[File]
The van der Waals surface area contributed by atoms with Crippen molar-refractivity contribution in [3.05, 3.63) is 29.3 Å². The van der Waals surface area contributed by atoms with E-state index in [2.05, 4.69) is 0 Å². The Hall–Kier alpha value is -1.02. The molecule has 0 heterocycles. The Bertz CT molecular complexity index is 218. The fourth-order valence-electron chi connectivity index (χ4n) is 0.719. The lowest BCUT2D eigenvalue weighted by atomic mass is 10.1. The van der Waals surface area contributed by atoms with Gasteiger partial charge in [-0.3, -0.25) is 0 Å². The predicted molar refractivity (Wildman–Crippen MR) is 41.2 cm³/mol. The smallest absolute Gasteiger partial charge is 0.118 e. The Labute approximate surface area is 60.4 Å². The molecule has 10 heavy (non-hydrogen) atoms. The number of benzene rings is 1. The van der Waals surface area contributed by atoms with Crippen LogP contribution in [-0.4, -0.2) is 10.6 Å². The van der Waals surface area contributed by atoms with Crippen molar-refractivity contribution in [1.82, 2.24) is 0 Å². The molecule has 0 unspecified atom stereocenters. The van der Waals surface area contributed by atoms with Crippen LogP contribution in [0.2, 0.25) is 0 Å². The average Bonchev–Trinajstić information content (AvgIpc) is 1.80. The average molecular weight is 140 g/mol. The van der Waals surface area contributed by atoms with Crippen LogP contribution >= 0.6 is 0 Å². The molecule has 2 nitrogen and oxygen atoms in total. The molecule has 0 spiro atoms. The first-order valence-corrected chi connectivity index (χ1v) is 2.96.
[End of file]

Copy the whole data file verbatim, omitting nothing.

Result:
The van der Waals surface area contributed by atoms with Crippen molar-refractivity contribution in [3.05, 3.63) is 29.3 Å². The van der Waals surface area contributed by atoms with E-state index in [2.05, 4.69) is 0 Å². The Hall–Kier alpha value is -1.02. The molecule has 0 heterocycles. The Bertz CT molecular complexity index is 218. The fourth-order valence-electron chi connectivity index (χ4n) is 0.719. The lowest BCUT2D eigenvalue weighted by atomic mass is 10.1. The van der Waals surface area contributed by atoms with Gasteiger partial charge in [-0.3, -0.25) is 0 Å². The predicted molar refractivity (Wildman–Crippen MR) is 41.2 cm³/mol. The smallest absolute Gasteiger partial charge is 0.118 e. The Labute approximate surface area is 60.4 Å². The molecule has 10 heavy (non-hydrogen) atoms. The number of benzene rings is 1. The van der Waals surface area contributed by atoms with Crippen LogP contribution in [-0.4, -0.2) is 10.6 Å². The van der Waals surface area contributed by atoms with Crippen molar-refractivity contribution in [1.82, 2.24) is 0 Å². The molecule has 0 unspecified atom stereocenters. The van der Waals surface area contributed by atoms with Crippen LogP contribution in [0.2, 0.25) is 0 Å². The average Bonchev–Trinajstić information content (AvgIpc) is 1.80. The average molecular weight is 140 g/mol. The van der Waals surface area contributed by atoms with Crippen LogP contribution >= 0.6 is 0 Å². The molecule has 2 nitrogen and oxygen atoms in total. The molecule has 0 spiro atoms. The first-order valence-corrected chi connectivity index (χ1v) is 2.96.